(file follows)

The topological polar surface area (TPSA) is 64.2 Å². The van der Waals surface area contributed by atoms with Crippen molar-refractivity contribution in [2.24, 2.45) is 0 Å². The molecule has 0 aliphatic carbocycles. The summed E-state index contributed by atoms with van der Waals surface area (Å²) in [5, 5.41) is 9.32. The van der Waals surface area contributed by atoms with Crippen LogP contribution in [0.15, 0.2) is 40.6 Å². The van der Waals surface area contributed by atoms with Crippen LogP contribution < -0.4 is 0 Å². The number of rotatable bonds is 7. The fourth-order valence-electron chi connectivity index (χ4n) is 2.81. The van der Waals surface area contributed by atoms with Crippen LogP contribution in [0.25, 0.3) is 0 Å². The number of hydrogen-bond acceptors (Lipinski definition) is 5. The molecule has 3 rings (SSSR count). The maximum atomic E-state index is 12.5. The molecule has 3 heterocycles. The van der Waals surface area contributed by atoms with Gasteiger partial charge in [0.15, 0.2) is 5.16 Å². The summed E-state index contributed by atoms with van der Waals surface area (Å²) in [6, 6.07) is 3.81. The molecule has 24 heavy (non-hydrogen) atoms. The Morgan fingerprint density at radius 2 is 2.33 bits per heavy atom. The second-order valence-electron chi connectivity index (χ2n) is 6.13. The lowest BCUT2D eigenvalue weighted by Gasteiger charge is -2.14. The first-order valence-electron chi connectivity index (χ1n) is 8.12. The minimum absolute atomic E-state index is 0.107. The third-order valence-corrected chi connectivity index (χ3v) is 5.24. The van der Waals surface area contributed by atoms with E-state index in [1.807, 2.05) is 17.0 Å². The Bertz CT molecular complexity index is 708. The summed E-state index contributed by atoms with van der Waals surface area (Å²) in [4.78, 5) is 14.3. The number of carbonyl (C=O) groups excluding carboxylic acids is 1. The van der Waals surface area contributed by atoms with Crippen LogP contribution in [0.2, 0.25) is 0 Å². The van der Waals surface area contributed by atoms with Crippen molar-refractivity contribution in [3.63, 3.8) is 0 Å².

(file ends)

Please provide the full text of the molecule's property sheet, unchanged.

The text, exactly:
The topological polar surface area (TPSA) is 64.2 Å². The van der Waals surface area contributed by atoms with Crippen molar-refractivity contribution in [2.24, 2.45) is 0 Å². The molecule has 0 aliphatic carbocycles. The summed E-state index contributed by atoms with van der Waals surface area (Å²) in [5, 5.41) is 9.32. The van der Waals surface area contributed by atoms with Crippen LogP contribution in [0.15, 0.2) is 40.6 Å². The van der Waals surface area contributed by atoms with Crippen LogP contribution < -0.4 is 0 Å². The number of rotatable bonds is 7. The fourth-order valence-electron chi connectivity index (χ4n) is 2.81. The van der Waals surface area contributed by atoms with Crippen LogP contribution in [0.25, 0.3) is 0 Å². The number of hydrogen-bond acceptors (Lipinski definition) is 5. The molecule has 3 rings (SSSR count). The maximum atomic E-state index is 12.5. The molecule has 3 heterocycles. The van der Waals surface area contributed by atoms with Gasteiger partial charge in [0.15, 0.2) is 5.16 Å². The summed E-state index contributed by atoms with van der Waals surface area (Å²) in [6, 6.07) is 3.81. The molecule has 24 heavy (non-hydrogen) atoms. The Morgan fingerprint density at radius 2 is 2.33 bits per heavy atom. The second-order valence-electron chi connectivity index (χ2n) is 6.13. The lowest BCUT2D eigenvalue weighted by Gasteiger charge is -2.14. The first-order valence-electron chi connectivity index (χ1n) is 8.12. The minimum absolute atomic E-state index is 0.107. The third-order valence-corrected chi connectivity index (χ3v) is 5.24. The van der Waals surface area contributed by atoms with E-state index in [1.807, 2.05) is 17.0 Å². The Bertz CT molecular complexity index is 708. The summed E-state index contributed by atoms with van der Waals surface area (Å²) in [4.78, 5) is 14.3. The number of carbonyl (C=O) groups excluding carboxylic acids is 1. The van der Waals surface area contributed by atoms with Crippen LogP contribution in [0.2, 0.25) is 0 Å². The van der Waals surface area contributed by atoms with Crippen molar-refractivity contribution in [3.63, 3.8) is 0 Å².